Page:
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The story behind viral Mandeville dragon Christmas display

December 22, 2018

MANDEVILLE, La. (AP) — Dragons, it seems, have far more fans than the Grinch.

One neighbor’s outrage over Diana Rowland’s Christmas dragons display in her front yard has not proved to be widely shared on social media or by other residents in the Mandeville-area neighborhood.

Rowland received the anonymous complaint in a plain white envelope with a Christmas stamp on it that was mailed to her house. Typed in all capital letters, it said her display of two large two-headed inflatable dragons was “only marginally acceptable” on Halloween.

“It is totally inappropriate at Christmas,” the writer said. “It makes your neighbors wonder if you are involved in a demonic cult.”

The writer asked Rowland to consider removing the dragons, signing off with, “May God bless you and help you to know the true meaning of Christmas.”

“It was a real jolt when I first read it,” Rowland, 52, said. “Then I thought, ‘This is kind of mean and nasty.’ ”

But the idea that someone would find a dragon only “marginally” OK for Halloween made her start laughing, she said. She announced to her teenage daughter, “We have hate mail.”

The letter, which she shared on her Twitter account and on Facebook, went viral, with more than 100,000 likes, 25,000 retweets and 4.8 million impressions. J.K. Rowling liked her tweet, and it was retweeted by George R.R. Martin — two writers who have more than a passing familiarity with dragons.

Rowland, an author of urban fantasy and science fiction novels who has written about zombies and demons, is a friend of “Game of Thrones” author Martin. But she got a fan-girl thrill out of the attention from “Harry Potter” author Rowling.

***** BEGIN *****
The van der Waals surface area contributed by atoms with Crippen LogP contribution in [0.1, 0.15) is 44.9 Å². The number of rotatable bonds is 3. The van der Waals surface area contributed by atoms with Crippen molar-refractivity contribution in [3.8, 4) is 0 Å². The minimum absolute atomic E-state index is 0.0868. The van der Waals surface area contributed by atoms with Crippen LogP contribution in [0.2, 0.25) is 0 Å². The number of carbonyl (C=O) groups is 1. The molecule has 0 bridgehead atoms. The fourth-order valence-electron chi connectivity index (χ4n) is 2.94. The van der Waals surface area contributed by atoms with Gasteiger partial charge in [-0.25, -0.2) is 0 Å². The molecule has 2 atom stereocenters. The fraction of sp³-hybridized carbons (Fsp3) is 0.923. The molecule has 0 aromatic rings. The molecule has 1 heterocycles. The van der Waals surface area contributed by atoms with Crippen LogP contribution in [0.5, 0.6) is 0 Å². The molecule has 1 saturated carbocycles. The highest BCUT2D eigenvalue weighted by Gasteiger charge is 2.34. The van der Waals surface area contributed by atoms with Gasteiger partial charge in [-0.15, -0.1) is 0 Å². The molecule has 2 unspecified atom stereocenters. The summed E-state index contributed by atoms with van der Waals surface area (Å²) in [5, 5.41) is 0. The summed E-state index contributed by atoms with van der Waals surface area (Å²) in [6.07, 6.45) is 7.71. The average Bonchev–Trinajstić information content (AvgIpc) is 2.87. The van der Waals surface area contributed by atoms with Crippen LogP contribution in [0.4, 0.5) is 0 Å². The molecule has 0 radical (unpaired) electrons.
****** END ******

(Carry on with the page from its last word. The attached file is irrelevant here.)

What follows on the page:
Support for the dragons isn’t limited to the Internet, however. Jenn Gesvantner, who lives several doors down from Rowland, said she’s heard nothing but positive comments since the buzz began.

“I personally really enjoy the dragons just because they’re so different,” Gesvanter said.

Sharon Bostwick, who also lives on the same street, points out that they are red and green.

“If I spent all that money, I might want to use them for more than Halloween,” she said. Bostwick finds the dragons “colorful and cute” and something children enjoy.

“I don’t think it’s frightening or satanic or anything else,” she said, adding that while one neighbor has a nativity creche display, there are plenty of polar bears, puppies and Santas on view in other yards.

“It’s just festive,” she said.

The neighborhood Facebook page has similar sentiments, with comments suggesting that the anonymous critic should lighten up, although one commenter did worry that the controversy might bring sightseers to the gated community.

Rowland said she’s had dragons for holiday decor for about four years and never received a negative reaction until this year. She puts them up for Halloween but takes them down and doesn’t reintroduce them until after Thanksgiving, with little holiday touches like ornaments and presents and now Santa hats.

She rearranged some white lights she had on the ground with a lighted reindeer and another figure after the letter came because she worried briefly that people might think it was a pentagram, she said with a laugh.

But she’s definitely not backing down. She has since added two more dragons, sold specifically as Christmas dragons, which she named Holly and Jolly.

When she learned that there were online efforts to raise money for even more, though, she realized that could get overwhelming.

She encouraged people instead to donate to their favorite charity in the name of the dragon army. Donations have been made to penguin chicks, a school for girls in Africa and a music program in New Orleans.

“Something good came of it,” she said.

And she doesn’t want a dragon army in her yard, she insisted. “It’s one thing to get back at a jerky neighbor,” she said. “You don’t want to be the jerky neighbor.”

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Information from: The New Orleans Advocate, http://www.neworleansadvocate.com

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